P0 P1 P2 PVK-DBT (95:5) P2-DBT (95:5) PVK-DBTT (95:5) PVK-DBTT (90:10) PVK-DBTT (80:20) P2-DBTT (95:5) P2-DBTT (90:10) P2-DBTT (80:20)
465 468 503 588 552 655 646 651 640 631 638
7 10 15 50 85 50 42 38 63 46 41
— 533 505 566 562 655 646 700 644 632 652
— 0.001 0.027 0.042 0.065 0.02 0.06 0.0006 0.075 0.075 0.03
Wavelength at the emission peak.
W. Mróz et al. / Materials Letters 142 (2015) 197–200
Fig. 2. PL (solid lines) and EL (dashed lines) spectra of PVK (thin line), P1 (gray) and P2 (black) polymers (left panel). Device structures are ITO/PEDOT:PSS/Polymer/Ca/Al, operating voltages 7 V, 8 V and 18 V, respectively. Energy levels of materials used in devices with a scheme of the device cross-section (right panel).
Wavelength (nm) Fig. 3. EL spectra of devices ITO/PEDOT/blend/Ca/Al with different concentrations of DBTT (5%, 10% and 20%w from top to bottom) in the polymers P2 (solid lines) and PVK (dashed lines). In the inset: PLE spectra of spincoated ﬁlms of DBTT (dotted line) and 20%w blends of DBTT in PVK, P1 and P2 (from bottom to top) measured at the emission peak maxima. Spectra are shifted vertically for clarity.
performances of P2, among the class of polybenzofulvene derivatives, appears therefore in agreement with its photophysical properties. Motivated by the peculiar ability of these polybenzofulvene derivatives, in particular P2, to form highly emissive self-assembled ﬁlms with the yellow emitting dye 4,7-di(2-thienyl)-benzo-2,1,3-thiadiazole (DBT) , we evaluated P2 as a host in devices for yellow emission in comparison with standard PVK. As shown in Table 1, OLEDs based on P2 blend containing 5% (w/w) of DBT as the active layer display EL External Quantum Efﬁciency (EQE) higher than those of the corresponding blend in PVK. In order to obtain red emitting OLED devices, we blend P2 with a red emissive BT based dye, DBTT (see Fig.1), possessing high emission efﬁciency when aggregation is suppressed . In order to test the ability of P2 to envelope this dye, we compared the dye PL excitation proﬁle with those of its blends in the different polymers. As shown in the inset of Fig. 3, P2 is by far the most effective in excitation energy transfer towards the red emitting dye, showing a strong enhancement at wavelengths below 400 nm, where the polymer absorbs (see Supplementary material). Since the Foerster radius is similar for the three polymers (see Supplementary
material) this difference can be explained with a reduced dye aggregation in the P2 blend, with respect to the other two polymer blends, similarly to what observed for the smaller dye DBT . In Table 1 the OLED performances of DBTT blends in P2 and PVK are compared for different dye concentrations. P2 blends display the best EQE values at all the dye concentrations. The thermal stability of the blends has been veriﬁed to be up to about 100 1C (see Supplementary material) The comparison of the EL spectra of the DBTT blends (see Fig. 3) shows that in PVK, by increasing the dye concentration, a progressive red-shift of the EL band occurs. This red-shift, accompanied by a drastic reduction of the device EQE, is associated to the EL contribution from dye microaggregates . The comparison of the ﬁlm morphology of PVK and P2 blends with DBTT clearly shows the presence of dye aggregates in the PVK blend, while the P2 blend, obtained in the same conditions, does not display any evidence of aggregation (see Supplementary material). We therefore attribute the better performance of the P2 host to its higher embedding capability, able to reduce dye microaggregation even at concentrations as high as 20% (w/w).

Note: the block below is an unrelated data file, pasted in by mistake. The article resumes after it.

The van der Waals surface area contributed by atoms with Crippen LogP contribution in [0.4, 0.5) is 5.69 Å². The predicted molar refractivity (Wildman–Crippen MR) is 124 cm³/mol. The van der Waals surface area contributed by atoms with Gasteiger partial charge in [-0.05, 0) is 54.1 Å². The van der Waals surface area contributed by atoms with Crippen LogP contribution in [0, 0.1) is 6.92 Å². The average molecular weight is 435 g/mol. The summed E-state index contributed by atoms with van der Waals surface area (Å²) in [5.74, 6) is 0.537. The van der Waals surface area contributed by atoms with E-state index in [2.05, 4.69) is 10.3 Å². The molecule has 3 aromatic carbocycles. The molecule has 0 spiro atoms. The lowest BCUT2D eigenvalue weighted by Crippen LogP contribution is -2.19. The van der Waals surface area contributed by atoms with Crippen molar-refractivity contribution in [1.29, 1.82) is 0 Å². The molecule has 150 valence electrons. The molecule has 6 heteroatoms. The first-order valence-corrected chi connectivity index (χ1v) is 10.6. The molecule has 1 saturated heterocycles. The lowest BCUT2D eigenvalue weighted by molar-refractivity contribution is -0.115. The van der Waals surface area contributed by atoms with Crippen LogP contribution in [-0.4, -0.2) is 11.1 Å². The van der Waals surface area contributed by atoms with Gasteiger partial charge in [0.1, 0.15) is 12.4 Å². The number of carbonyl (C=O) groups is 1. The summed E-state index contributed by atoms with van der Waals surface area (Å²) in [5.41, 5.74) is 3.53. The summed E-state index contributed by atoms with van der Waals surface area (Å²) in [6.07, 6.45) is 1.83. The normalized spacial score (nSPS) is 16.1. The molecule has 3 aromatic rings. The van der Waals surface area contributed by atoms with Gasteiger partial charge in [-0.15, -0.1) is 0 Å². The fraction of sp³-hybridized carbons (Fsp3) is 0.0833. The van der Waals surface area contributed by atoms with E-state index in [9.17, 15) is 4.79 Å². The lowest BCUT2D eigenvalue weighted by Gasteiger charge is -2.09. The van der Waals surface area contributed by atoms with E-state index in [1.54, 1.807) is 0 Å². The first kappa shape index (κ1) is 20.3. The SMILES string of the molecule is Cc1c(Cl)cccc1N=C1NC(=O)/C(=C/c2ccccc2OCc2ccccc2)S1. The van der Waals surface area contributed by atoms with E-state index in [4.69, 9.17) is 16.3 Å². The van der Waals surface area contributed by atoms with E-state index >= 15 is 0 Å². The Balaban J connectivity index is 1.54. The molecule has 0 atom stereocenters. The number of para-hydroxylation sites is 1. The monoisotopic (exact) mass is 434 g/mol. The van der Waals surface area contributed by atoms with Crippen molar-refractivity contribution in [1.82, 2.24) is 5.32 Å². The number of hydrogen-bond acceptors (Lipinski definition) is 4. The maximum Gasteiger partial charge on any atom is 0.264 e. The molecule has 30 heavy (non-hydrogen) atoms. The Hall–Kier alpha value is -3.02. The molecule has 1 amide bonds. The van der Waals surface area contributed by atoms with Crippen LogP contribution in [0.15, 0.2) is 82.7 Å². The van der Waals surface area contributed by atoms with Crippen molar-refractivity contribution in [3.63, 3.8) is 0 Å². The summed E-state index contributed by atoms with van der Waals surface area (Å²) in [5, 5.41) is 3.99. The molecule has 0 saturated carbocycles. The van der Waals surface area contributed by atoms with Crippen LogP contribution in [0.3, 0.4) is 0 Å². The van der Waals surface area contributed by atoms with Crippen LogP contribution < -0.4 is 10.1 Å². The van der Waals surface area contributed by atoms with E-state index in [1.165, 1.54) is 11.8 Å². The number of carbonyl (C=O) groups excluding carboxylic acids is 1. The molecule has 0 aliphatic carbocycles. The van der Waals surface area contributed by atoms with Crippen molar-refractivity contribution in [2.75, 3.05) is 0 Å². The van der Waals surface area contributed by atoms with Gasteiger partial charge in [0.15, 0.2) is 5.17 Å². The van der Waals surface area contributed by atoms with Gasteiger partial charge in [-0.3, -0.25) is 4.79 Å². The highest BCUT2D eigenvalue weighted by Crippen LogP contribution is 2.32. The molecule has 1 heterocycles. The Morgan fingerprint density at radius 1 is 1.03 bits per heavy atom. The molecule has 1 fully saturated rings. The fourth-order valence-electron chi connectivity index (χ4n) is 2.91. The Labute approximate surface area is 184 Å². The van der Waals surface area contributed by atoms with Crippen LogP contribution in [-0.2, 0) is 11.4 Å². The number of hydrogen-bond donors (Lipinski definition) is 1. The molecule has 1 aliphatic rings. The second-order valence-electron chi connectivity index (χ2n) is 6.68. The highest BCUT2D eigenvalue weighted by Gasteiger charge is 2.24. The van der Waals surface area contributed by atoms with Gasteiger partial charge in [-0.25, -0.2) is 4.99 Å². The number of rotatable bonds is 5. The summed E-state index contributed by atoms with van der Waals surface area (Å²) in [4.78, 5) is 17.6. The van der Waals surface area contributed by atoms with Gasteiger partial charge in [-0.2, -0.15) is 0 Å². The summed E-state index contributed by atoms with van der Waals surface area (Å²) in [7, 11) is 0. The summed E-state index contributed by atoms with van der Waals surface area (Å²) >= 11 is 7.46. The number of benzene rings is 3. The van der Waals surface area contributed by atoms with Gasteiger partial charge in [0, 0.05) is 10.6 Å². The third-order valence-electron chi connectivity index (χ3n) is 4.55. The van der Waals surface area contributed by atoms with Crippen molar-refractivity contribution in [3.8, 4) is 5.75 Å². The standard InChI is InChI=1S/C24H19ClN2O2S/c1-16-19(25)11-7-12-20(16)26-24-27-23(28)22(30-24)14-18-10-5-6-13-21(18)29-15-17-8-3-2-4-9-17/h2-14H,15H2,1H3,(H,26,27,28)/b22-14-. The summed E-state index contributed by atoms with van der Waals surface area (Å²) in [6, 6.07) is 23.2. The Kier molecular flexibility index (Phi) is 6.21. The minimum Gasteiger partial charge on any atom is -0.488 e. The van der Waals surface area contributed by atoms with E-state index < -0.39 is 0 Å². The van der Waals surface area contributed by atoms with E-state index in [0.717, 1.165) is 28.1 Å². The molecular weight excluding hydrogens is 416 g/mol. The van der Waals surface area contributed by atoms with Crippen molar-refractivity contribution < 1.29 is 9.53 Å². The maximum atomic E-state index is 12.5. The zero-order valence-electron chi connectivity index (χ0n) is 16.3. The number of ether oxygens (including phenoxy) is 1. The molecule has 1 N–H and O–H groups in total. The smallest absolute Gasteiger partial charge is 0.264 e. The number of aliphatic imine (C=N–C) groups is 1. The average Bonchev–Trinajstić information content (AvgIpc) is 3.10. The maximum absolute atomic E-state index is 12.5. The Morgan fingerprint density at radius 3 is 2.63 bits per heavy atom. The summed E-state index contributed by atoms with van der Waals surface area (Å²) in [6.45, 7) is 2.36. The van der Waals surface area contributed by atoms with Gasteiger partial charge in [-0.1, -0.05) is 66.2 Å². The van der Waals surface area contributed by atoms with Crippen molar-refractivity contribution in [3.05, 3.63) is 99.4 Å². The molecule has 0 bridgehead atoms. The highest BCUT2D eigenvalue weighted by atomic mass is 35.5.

4. Conclusion We have studied the electroluminescence properties of a new class of π-stacked polybenzofulvene derivatives in comparison with those of the standard π-stacked poly(N-vinylcarbazole). Among the three polybenzofulvene derivatives P0, P1 and P2, the polymer bearing the ﬂuorene moiety at the position 6 of the indene nucleus (i. e. P2) displays the best electroluminescence features. The ability of this polymer to embed benzothiadiazole based dyes emitting in the yellow and in the red region allows fabrication of polymer blends with reduced dye microaggregation. We show that the use of these blends as active layers in fully solution processable OLEDs produces yellow and red emitting devices whose performances overcome those obtained with the standard poly(N-vinylcarbazole).
Acknowledgments The authors are grateful to Dr Eugenio Paccagnini (Università di Siena) for the SEM experiments. This work has been partially supported by Cariplo Project EDONHIST 2012-0844 and Regione Lombardia Project “Tecnologie e materiali per l’utilizzo efﬁciente dell’energia solare” (decreto 3667/2013).
W. Mróz et al. / Materials Letters 142 (2015) 197–200